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1984 (British first edition)

English author George Orwell's novel set in a dystopian future.

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Thoughtspeaking Truth to Power

  • Feb 23, 2011
There are very few writers whose work has been so profound that their names have become adjectives. Shakespearean. Kafkaesque. Orwellian.

1984 remains George Orwell's greatest legacy, a fact shared by Roberto Bolano's novel 2666; both books with a four-digit number as the title, both written frantically by authors who knew they were dying, both profound in their exploration of human cruelty, both lifting the veil of propaganda and rhetoric to get to the Truth underneath.

I try to re-read 1984 every few years or so, so as never to forget Orwell's powerful message (We Must Not Let This Future Come To Pass), and to rekindle the tingling literary joy I experienced when I was first exposed to the book in my last year of high school. The clandestine budding romance between Winston and Julia; the ever-present terror evoked by the telescreens and the Thought Police; the Party's final solution of engineering humanity out of every human being; the hope and optimism that lives in Winston's heart, which is then crushed by O'Brien in the Ministry of Love's Room 101, and which returns, oddly enough, in the form of the book's appendix on Newspeak.

Totalitarianism is still very much a reality around the world, with civil liberties always under attack, and so it's important to keep the nightmare world of Oceania and Airstrip One alive in the mind. One must be ever vigilant for signs of the watchful eyes of the Thought Police in CCTV cameras and internet wiretapping, of the destruction of language advocated by the devolution into contextless acronyms and SMS-speak, of the censorious invasion into our very minds by authoritarian and corporate influence.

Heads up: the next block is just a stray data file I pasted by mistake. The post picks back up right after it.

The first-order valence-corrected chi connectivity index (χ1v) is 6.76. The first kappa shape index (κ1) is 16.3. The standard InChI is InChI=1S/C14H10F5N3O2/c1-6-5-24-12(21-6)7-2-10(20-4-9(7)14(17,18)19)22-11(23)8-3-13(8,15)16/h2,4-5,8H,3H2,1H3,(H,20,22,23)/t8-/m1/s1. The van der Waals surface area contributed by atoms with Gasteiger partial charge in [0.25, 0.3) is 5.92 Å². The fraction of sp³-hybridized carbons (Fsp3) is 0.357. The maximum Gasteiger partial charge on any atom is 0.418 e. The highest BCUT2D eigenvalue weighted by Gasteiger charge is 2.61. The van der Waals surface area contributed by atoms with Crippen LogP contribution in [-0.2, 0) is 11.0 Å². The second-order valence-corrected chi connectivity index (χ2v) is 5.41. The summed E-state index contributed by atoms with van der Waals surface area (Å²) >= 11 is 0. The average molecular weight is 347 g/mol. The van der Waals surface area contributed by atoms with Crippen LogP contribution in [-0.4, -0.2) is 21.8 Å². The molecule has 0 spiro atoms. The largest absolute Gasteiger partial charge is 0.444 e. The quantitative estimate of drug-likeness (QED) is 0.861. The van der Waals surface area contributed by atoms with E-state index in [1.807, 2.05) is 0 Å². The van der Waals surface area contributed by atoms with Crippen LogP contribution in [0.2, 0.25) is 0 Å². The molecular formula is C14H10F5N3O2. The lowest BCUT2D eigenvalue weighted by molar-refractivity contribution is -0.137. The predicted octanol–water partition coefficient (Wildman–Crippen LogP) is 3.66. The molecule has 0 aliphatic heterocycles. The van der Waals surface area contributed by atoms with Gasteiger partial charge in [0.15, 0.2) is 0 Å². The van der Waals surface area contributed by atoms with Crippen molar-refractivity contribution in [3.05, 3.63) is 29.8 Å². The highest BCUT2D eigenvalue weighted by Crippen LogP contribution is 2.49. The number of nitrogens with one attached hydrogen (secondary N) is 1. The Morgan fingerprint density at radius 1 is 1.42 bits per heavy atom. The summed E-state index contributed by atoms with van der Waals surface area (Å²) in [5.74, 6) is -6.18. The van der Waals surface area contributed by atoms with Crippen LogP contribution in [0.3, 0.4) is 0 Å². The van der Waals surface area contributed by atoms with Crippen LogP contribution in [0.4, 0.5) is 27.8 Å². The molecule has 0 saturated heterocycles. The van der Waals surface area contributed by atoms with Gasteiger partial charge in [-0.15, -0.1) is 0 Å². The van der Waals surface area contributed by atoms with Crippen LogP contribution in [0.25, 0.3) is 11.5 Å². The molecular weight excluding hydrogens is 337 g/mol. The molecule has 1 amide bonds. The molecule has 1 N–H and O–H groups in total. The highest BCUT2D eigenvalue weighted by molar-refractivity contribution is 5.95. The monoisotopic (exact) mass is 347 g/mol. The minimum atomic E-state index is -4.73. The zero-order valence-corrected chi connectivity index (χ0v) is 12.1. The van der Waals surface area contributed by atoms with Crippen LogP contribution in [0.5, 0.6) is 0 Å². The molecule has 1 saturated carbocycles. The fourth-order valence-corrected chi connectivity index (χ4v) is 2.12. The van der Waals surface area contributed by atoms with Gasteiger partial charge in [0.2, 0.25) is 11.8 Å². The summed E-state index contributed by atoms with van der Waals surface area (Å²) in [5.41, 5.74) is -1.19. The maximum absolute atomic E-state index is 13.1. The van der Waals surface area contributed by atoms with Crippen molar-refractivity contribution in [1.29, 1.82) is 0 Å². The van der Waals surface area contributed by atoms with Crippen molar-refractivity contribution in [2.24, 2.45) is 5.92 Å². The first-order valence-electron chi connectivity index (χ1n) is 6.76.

1984 can only be described as a tragedy. Boy finds girl, boy loses girl, boy loses self. With the final lines, Winston Smith gloriously professes his love for Big Brother and thereby takes the final step in becoming an unperson, but his suffering and rebellion serve as inspiration for us all to never take our lives and freedom for granted. Orwell's literary sacrifice of his most human protagonist remains one of the greatest contributions to the world of letters and to the continuing species of humanity.

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February 23, 2011
This is one of my all-time favorite reads. Great review of a classic novel!
More 1984 (novel) reviews
Quick Tip by . February 19, 2011
posted in SF Signal
1984 is an essential book, not just for SF readers, not just for readers, but for everyone, everywhere.
Quick Tip by . February 23, 2011
posted in SF Signal
Pretty dry (dare I say boring) read in places, but the discussion about total context manipulation and its implications still remain pretty scary and relevant
Quick Tip by . February 19, 2011
posted in SF Signal